The authenticity generated by the arrangements rendered by Alex and her collaborating musicians—largely because of the choice to remain true to the song construction indicative of the era with which the music was written—makes the music seem timeless. It is in my humble opinion that her interpretations will stand the test of time.
Case in point: her rendition of Stardust, which is from her album Have A Little Fun (2013). A casual listener—or anyone who has ever studied jazz in a deep and meaningful way—will most likely agree that Stardust is one of those rare birds: it is a universally acknowledged “perfect song.” The chord progression is just that, progressive. The words by Mitchell Parish are artfully assembled, and the melody by Hoagy Carmichael is otherworldly in its universal charm and brilliance. There is no need to embellish perfection. Improvising on Stardust more often than not reveals a performer’s limitations, not strengths. Alex Pangman respectfully sings the song pretty much as written. Because she brings her level of experience, craft, and sheer talent to the song, she creates one of her finest recordings to date. It is a song I hope she adds to her live repertoire. For any great singer, Stardust is a song worthy of continuous study, one which will undoubtably—as the song has for so many—take on added meaning for Alex and her audience as the years progress.
One of her best albums is 33 (2011), a warm production collaboration between Pangman and Don Kerr. Within this awesome and astute set of songs are great band arrangements (in some places reminiscent of the collaborative work of Django Reinhardt and Stéphane Grappelli), a nice duet with Ron Sexsmith on I Surrender Dear (they’re both big Bing Crosby fans), one of the best versions of Honeysuckle Rose around (a live staple for Alex), and a touching ballad written by Alex herself, As Lovely Lovers Do.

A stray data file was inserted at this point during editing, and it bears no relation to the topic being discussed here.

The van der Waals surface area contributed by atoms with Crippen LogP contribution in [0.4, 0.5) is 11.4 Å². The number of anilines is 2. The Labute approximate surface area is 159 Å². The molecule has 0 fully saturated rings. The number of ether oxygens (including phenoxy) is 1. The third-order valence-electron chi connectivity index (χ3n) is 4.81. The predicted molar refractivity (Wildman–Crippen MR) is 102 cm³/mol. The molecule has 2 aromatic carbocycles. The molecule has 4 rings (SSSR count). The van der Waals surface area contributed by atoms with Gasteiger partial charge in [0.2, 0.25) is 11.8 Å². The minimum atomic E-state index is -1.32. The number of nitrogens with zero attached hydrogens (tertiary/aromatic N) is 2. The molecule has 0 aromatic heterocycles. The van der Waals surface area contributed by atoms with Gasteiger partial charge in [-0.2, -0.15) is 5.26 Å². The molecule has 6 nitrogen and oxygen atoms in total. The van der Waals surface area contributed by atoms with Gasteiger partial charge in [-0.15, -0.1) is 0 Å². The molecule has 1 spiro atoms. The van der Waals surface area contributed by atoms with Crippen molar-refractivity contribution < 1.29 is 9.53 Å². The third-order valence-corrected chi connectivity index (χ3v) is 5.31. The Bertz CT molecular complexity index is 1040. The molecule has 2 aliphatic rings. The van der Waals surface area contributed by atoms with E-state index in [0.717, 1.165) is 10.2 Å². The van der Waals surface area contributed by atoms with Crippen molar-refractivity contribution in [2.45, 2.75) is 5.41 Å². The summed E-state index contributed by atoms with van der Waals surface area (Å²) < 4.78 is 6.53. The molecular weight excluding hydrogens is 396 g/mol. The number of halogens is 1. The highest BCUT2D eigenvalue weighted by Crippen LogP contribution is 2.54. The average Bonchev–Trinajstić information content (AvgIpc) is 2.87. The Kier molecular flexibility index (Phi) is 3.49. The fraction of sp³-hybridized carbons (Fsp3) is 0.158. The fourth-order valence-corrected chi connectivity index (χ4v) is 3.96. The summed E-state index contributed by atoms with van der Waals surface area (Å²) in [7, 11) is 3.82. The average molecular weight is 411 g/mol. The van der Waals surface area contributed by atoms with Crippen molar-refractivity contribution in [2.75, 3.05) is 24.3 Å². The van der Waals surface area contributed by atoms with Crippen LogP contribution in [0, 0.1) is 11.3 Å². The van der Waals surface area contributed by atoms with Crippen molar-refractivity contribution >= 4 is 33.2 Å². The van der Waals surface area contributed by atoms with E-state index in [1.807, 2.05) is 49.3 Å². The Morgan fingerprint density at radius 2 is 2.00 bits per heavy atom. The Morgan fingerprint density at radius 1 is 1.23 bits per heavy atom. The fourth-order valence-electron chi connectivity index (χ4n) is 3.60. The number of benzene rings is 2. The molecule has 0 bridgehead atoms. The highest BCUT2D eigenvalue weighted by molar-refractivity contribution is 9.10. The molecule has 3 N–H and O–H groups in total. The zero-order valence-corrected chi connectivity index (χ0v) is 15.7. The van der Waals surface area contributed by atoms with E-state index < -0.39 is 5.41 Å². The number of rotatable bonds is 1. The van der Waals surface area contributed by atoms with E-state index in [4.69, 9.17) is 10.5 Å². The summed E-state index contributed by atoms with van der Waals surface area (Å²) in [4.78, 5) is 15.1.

Alex also broadens her musical reach on the last Saturday of every month, at the Queen Street West mainstay The Cameron House, singing a song or two with her husband and his Canadian honky tonk band, Colonel Tom Parker and The American Pour.
I was fortunate recently to get to see Alex Pangman and her Alleycats live again at the Dovercourt House in Toronto. I wanted to make sure I picked up a hard copy of her latest album New before the holidays. I’m old school. I like package design. A Christmas present to me. She was wearing a scarlet red dress with no pockets (where to put the cell phone?), she had a full band present and in fine form, and a dance floor full of happy dancers. She sang like an angel on earth. I have never seen her in more command of her strength and power as an artist, and I have seen her perform quite a few times over the years. If you have an opportunity to see her live, do not hesitate, as you will most certainly be rewarded. This woman deserves an international tour.
Alex Pangman is a treasure. She’s something else. She’s the sweetheart of swing. We’re so lucky.
Video for Undecided, by Alex Pangman—a wink and a nod to Bob Dylan’s promo for Subterranean Homesick Blues—from the album Have A Little Fun, featuring Canadian lindy hop legends, Jacqui Oakley and Mark Hart.